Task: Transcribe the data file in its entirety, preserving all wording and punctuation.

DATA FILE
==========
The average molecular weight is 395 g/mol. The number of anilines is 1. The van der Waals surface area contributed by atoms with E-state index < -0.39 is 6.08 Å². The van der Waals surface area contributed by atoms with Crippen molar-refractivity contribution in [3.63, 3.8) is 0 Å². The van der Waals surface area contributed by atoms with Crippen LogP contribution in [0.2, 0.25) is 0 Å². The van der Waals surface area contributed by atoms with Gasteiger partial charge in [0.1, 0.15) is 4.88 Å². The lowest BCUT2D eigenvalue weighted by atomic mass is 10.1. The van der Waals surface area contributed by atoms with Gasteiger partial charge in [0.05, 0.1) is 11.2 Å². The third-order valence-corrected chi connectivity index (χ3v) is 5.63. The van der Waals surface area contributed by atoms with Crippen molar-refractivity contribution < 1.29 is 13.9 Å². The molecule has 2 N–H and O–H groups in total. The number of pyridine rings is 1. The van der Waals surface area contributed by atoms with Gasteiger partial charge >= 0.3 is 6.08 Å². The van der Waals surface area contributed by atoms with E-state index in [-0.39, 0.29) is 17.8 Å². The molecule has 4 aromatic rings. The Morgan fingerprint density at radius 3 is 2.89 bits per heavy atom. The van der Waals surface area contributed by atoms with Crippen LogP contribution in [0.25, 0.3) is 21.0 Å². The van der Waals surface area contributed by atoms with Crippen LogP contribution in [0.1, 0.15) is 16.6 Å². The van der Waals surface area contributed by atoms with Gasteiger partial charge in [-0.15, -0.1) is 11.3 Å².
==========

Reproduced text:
The average molecular weight is 395 g/mol. The number of anilines is 1. The van der Waals surface area contributed by atoms with E-state index < -0.39 is 6.08 Å². The van der Waals surface area contributed by atoms with Crippen molar-refractivity contribution in [3.63, 3.8) is 0 Å². The van der Waals surface area contributed by atoms with Crippen LogP contribution in [0.2, 0.25) is 0 Å². The van der Waals surface area contributed by atoms with Gasteiger partial charge in [0.1, 0.15) is 4.88 Å². The lowest BCUT2D eigenvalue weighted by atomic mass is 10.1. The van der Waals surface area contributed by atoms with Gasteiger partial charge in [0.05, 0.1) is 11.2 Å². The third-order valence-corrected chi connectivity index (χ3v) is 5.63. The van der Waals surface area contributed by atoms with Crippen molar-refractivity contribution < 1.29 is 13.9 Å². The molecule has 2 N–H and O–H groups in total. The number of pyridine rings is 1. The van der Waals surface area contributed by atoms with Gasteiger partial charge >= 0.3 is 6.08 Å². The van der Waals surface area contributed by atoms with E-state index in [-0.39, 0.29) is 17.8 Å². The molecule has 4 aromatic rings. The Morgan fingerprint density at radius 3 is 2.89 bits per heavy atom. The van der Waals surface area contributed by atoms with Crippen LogP contribution in [0.25, 0.3) is 21.0 Å². The van der Waals surface area contributed by atoms with Crippen LogP contribution in [0.1, 0.15) is 16.6 Å². The van der Waals surface area contributed by atoms with Gasteiger partial charge in [-0.15, -0.1) is 11.3 Å².